FYiP 2020: Reflections by Kuwata Takashi

20 July 2020 | Journal

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Noh master teacher Kuwata Takashi shares his personal reflections on the online broadcast of FYiP 2020. Originally posted on his blog, his reflections have been translated from Japanese by A Yagnya.


There was a performance at a theatre school in Singapore where I teach Noh.

This school has a curriculum in which the first- and second-year students undergo various basic training, and the third-year students do practical training focusing on theatrical performances.

They study Asian classical theatre as the center of the basic training. The compulsory subjects are Japanese Noh, Chinese Beijing Opera, Indian Kutiyattam, and Indonesian Wayang Wong.

Third-year students will perform graduation performances three times a year. All of them studied Noh, so I am attached to them.

I always want to see their graduation performance, but I can't exactly go down to Singapore usually.
Sometimes, performances coincide with my stay in Singapore, but that usually doesn’t happen.

However, the graduation performance that took place yesterday was an online performance. Even in Singapore, classes are mainly held online because of Covid-19’s damage.

It’s difficult to hold a theatre performance with the audience.
As a result, the graduation performance became an online performance.

I think it's very disappointing for the third-year students who have lost the opportunity to perform in front of an audience. As a fellow actor, I can sympathise with the regretful sentiments of these third-years.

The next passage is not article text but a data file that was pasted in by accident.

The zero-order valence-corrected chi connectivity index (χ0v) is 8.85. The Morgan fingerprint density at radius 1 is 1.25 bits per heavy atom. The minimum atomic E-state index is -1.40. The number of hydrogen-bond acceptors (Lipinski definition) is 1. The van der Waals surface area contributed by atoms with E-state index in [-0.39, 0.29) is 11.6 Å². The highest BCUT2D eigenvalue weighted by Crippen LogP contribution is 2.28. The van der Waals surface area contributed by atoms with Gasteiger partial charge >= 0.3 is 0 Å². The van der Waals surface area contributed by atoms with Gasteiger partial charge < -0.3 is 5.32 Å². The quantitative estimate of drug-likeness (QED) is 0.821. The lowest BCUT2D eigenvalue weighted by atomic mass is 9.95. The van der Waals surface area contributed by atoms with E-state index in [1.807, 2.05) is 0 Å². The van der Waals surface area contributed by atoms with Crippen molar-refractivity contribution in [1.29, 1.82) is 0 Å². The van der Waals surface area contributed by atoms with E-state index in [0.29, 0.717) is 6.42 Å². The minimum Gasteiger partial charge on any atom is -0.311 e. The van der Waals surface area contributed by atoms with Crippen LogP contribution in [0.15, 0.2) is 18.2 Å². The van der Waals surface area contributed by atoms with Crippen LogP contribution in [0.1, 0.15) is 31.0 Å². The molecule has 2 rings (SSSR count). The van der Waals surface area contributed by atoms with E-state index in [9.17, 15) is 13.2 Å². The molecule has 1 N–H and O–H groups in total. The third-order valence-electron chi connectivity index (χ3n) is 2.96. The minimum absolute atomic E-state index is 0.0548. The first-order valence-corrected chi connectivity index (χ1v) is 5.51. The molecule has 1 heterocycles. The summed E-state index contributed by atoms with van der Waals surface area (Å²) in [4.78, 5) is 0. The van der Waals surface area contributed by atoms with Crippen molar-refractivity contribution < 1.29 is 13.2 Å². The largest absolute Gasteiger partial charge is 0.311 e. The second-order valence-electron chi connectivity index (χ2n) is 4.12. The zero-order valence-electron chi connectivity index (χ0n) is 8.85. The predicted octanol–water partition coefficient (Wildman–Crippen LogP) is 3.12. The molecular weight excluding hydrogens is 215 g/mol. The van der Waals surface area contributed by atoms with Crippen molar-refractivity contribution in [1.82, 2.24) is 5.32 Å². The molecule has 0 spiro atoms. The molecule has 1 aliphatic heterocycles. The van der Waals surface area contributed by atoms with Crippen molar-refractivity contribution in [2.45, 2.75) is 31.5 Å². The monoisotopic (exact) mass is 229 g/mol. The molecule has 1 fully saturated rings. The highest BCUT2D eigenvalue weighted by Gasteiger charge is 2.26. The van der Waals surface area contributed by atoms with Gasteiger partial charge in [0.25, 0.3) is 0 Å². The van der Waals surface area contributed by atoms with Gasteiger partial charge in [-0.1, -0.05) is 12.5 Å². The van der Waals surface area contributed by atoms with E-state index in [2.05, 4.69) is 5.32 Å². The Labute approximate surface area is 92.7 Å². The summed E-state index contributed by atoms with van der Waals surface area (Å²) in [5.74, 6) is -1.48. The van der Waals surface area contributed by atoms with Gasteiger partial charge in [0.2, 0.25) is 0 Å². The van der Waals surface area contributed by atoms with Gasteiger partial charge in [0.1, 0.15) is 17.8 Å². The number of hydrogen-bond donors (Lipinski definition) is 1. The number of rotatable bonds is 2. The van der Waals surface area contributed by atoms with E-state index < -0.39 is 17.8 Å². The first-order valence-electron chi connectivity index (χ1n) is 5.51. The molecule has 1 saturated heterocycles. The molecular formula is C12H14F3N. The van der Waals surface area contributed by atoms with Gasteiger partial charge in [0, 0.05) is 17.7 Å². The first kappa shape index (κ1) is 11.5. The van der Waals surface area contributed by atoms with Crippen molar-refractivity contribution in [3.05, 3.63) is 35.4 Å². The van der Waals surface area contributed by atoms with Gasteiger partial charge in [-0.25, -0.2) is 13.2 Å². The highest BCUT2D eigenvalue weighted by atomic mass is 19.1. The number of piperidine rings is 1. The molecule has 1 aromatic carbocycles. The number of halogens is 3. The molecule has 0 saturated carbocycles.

However, being in Japan, it gave me happiness to be able to see their graduation performance online, from here.

I watched their graduation performance with great interest.

After all, it would be difficult for everyone to get together and practise a performance. All performances were performed in the form of a solo play.

Each decided on a theme and performed a short performance of about 20 minutes. It was interesting to see each person's individuality as some performed focusing on narration while others performed with a focus on song and dance.

It's fascinating to see the theatrical skills and personalities that I felt when I taught Noh last year, being well represented in these performances.

Their performance after two years of basic training made me almost want to exclaim in admiration, “I knew you had it in you!” Their voices were clear and the movement was dynamic. Also, their emotional expressions were solid.

In the Noh lesson, I remembered those who were struggling with the song and the dance. Seeing those same student’s magnificent appearance almost moved me to tears. Now they have become magnificent actors.

The performances were recorded in the school studio.
I was very familiar with the familiar scenery of the studio and the chairs used as props.

After that, the three-hour performance, including the roundtable discussion, was over in no time.
At first, I was wondering if I could watch a performance on a computer, but I enjoyed it very much.

It is indeed a great age, to be able to watch theatre performances in Singapore from my home in Tokyo, in real time.

The plan is to go back to this school in six months, in January next year, to teach Noh, but it’s uncertain what will happen with this pandemic. Really, I just hope for a quick resolution to this situation.